Two major pediatric associations are joining the push for Congress to approve paid leave for new parents.
The American Academy of Pediatrics, a group of 60,000 pediatricians, and the Pediatric Policy Council, a group of pediatric academic organizations, on Friday called on Congress to pass the FAMILY Act, which was introduced earlier this week.
The bill, which has been introduced in Congress by Rep. Rosa DeLauro (D-Conn.) and Sen. Kirsten GillibrandKirsten Gillibrand11 senators urge House to pass .5T package before infrastructure bill Hochul tells Facebook to 'clean up the act' on abortion misinformation after Texas law Democratic senators request probe into Amazon's treatment of pregnant employees MORE (D-N.Y.), would provide for 12 weeks of leave for people who are sick or are caring for a child.
“Both scientific research and our clinical experience tell us that children need their parents at critical times in their lives, whether in the important weeks following birth or when recovering from serious illness,” Dr. Mark Schuster, president of the Academic Pediatric Association, said in a statement.
“Too many parents simply can’t afford to lose wages to care for their children’s health. The FAMILY Act offers a potential solution to a vast problem.”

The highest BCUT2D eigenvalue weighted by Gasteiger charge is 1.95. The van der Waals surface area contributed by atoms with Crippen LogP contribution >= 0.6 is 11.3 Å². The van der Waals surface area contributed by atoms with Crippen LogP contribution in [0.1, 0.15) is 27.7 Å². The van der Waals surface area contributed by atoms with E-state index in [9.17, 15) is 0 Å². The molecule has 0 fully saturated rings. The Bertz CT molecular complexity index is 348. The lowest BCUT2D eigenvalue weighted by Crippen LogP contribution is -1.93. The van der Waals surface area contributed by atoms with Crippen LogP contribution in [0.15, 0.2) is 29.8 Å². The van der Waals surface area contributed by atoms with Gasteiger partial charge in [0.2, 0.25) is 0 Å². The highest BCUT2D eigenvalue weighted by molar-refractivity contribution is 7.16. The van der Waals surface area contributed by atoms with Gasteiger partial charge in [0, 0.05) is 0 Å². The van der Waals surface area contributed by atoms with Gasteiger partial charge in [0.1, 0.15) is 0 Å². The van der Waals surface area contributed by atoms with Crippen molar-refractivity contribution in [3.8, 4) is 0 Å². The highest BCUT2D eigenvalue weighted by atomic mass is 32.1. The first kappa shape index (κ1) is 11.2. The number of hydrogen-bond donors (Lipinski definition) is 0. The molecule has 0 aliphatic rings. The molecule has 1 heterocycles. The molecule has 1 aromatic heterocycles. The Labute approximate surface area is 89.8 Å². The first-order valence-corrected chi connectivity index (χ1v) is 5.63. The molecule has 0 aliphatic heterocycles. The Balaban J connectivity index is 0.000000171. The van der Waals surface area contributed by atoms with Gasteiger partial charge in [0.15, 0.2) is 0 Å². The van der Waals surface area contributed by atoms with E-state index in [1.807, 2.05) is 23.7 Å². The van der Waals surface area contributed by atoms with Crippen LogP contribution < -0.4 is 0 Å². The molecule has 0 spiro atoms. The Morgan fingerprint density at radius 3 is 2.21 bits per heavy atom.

The bill would be funded by employee and employer contributions of two-tenths of 1 percent of wages each. Gillibrand's office says that would make the program self-sufficient, with no impact on the federal deficit.
The issue has been a focus of top Democrats recently. Hillary ClintonHillary Diane Rodham ClintonDemocrats worry negative images are defining White House Heller won't say if Biden won election Whitmer trailing GOP challenger by 6 points in Michigan governor race: poll MORE, the presumed front-runner for the Democratic nomination for president in 2016, if she makes a bid, has been touting the need for paid family leave in speeches and is likely to make the issue a central part of her campaign.
A law signed under former President Clinton provides 12 weeks of leave at companies with more than 50 employees, but it is unpaid.
“When a young parent needs time to care for a newborn child — it should never come down to an outdated policy that lets her boss decide how long it will take — and decide the fate of her career and her future along with it,” Gillibrand said in a statement.